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New Year, New Rules: 2019 Pennsylvania Public School Code Revisions (Part 2)

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July 25, 2019
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(Editor note: This is Part 2 of a two-part alert on the multitude of changes to the Pennsylvania Public School Code for the 2019-2020 school year. Part 1 dealt specifically with the changes brought about by Act 16. You can read it here.)

The list of changes to the Public School Code brought about by Act 16 for the 2019-2020 school year is just the start.

Pennsylvania budget season brought about a host of other changes to the code, all approved by Gov. Tom Wolf in late June and early July. Some of these changes have immediate implications that school districts – and in some cases, even private schools – need to be acutely aware of.

With teachers already preparing their classrooms, now is the perfect time to take a few minutes for a deeper dive to better understand important changes that are sure to impact your schools in the coming year.

Gov. Wolf has approved these bills which now are official acts:

1. Senate Bill 700 (Act 70 of 2019) amends the school code by establishing Article XXVI-J. The article relates to the construction and renovation of buildings by school entities. The act improves and simplifies the state approval process for construction, addition and renovation projects. The article applies to projects seeking approval and reimbursement after the effective date, which was immediately upon signing.

2.  Senate Bill 440 (Act 64 of 2019) amends the school code by adding Section 1506, which pertains to Flexible Instruction Days. FIDs are days that fulfill one of the minimum required days of instruction, where a school building is unable to open for a variety of listed reasons, but still provides instruction to students. The section directs the Pennsylvania Department of Education to issue guidance and establish a standard application form for schools wishing to implement FIDs. Further, schools are to apply with the department before September 1 for the first two years of the new program, after that the deadline moves up to June 1. Applications remain valid for three years. Schools may utilize up to five FIDs per school year. The act takes effect in 60 days. You may have seen this in the news lately, with the media interpreting the bill as an alternative to snow days.

3. House Bill 1514 (Act 34 of 2019) amends Title 3 of the Pennsylvania Consolidated Statutes, establishing the Farm-to-School Program. The program’s purpose is to educate children from Prekindergarten through fifth grade and their families about the importance of choosing healthy, locally produced foods and increase awareness of Pennsylvania agriculture. The act establishes grants in order to fund the program, and any school district may submit an application to join the program. Grants are not to exceed $15,000 annually, per school. The act takes effect 60 days after signing.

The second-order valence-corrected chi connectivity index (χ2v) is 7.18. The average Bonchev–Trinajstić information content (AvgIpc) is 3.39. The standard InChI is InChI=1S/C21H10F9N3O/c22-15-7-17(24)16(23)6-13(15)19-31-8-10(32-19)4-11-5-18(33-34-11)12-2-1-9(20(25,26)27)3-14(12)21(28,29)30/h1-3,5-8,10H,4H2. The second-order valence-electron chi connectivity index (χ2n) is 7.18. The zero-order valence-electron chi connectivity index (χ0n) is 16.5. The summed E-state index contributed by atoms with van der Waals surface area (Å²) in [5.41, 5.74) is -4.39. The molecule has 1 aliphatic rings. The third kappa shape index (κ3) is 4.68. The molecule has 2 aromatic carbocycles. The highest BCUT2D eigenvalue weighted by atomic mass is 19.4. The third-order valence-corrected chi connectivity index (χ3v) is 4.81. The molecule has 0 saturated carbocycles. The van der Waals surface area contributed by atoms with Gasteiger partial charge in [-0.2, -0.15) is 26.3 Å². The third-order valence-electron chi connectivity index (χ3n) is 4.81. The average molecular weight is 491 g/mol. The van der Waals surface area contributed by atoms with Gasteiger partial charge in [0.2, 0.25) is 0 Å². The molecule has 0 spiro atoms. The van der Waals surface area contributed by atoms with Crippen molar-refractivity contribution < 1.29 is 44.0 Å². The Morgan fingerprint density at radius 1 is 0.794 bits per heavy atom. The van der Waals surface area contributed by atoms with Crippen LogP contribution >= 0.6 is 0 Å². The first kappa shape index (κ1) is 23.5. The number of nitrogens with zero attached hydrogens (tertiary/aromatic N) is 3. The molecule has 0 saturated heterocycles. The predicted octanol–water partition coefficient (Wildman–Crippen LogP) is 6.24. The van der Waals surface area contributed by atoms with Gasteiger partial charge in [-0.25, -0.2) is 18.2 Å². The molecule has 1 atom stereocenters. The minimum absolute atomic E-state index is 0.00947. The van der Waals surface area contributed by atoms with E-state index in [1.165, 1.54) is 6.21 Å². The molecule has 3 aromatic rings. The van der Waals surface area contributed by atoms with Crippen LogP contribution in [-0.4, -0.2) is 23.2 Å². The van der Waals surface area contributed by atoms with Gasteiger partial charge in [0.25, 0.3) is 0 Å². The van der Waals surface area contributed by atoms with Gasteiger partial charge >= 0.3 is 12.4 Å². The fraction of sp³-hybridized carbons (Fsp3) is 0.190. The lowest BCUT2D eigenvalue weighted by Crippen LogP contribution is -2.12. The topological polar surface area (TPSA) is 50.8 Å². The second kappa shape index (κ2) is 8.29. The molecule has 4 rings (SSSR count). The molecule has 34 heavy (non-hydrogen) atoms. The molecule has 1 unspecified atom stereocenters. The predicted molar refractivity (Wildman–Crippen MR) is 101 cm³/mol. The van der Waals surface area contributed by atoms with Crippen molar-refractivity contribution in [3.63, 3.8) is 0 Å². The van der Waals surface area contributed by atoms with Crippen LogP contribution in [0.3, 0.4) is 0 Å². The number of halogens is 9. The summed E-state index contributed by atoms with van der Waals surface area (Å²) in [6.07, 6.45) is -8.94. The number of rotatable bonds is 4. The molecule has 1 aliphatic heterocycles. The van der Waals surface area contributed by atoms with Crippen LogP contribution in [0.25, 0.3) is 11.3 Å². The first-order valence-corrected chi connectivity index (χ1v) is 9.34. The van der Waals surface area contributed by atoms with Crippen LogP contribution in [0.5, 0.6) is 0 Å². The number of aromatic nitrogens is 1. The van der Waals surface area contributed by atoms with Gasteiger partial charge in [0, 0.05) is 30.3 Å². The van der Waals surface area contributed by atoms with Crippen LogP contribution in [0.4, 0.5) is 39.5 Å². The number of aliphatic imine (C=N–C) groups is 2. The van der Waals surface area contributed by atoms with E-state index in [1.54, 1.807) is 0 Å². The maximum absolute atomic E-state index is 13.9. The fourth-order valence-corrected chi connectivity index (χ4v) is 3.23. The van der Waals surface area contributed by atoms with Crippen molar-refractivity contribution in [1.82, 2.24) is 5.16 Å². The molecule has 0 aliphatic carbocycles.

4. Senate Bill 621 (Act 67 of 2019) amends the school code concerning school security and safety personnel. Article XIII-C of the school code was amended to cover “school security” as a broader topic. Specifically, Act 67 requires a judge to grant a school police officer the authority to carry a firearm if the school requests it and the school police officer satisfies the requirements set forth in the act. The act also now requires a school police officer to complete the Municipal Police Officers’ Education and Training Commission’s basic training, or be a graduate of the Pennsylvania State Police Academy and have been previously employed as a state trooper. The act also amends the school code to allow nonpublic schools to provide a school security guard or a school resource officer. The act additionally requires each school entity to submit an annual report to the Pennsylvania Department of Education and the Pennsylvania Commission on Crime and Delinquency if it employs or contracts for a school police officer.

5. Senate Bill 144 (Act 18 of 2019) addresses trauma-informed education. Additionally, Act 18 adds a potential topic of training on the identification or recognition of student behavior that may indicate a threat to the safety of the student, other students, school employees, school facilities, the community or others. Act 18 also makes a few changes to the School Safety and Security Fund, changing the allocation date of grants to March 1 from October 31. The state raised the minimum grant allocations as well, from $25,000 for all schools to:

  • $45,000 for a school district with an average daily membership greater than 3,900
  • $40,000 for an average daily membership between 2,100 and 3,900
  • $35,000 for the range 1,200 to 2,100
  • $30,000 for less than 1,200

Act 18 also amended Act 44 of 2018 by adding Article XIII-E dealing with threat assessment. The article requires each school entity to establish at least one team for the assessment of and intervention with students whose behavior may indicate a threat to the school, its students, employees or community. School administrators must appoint members of the teams and a team leader, as well as provide training opportunities and inform students, employees, and parents of the existence and purpose of the team. The administrator must also annually develop and present to the school entity’s board a report outlining the school’s approach to threat assessment. The act gives a list of requirements for team member composition such as including an individual with expertise in counseling. This article took effect immediately upon signing.

If you have questions about any of the items discussed above or would like to discuss available training programs, please contact any of the attorneys in the Education Practice Group.


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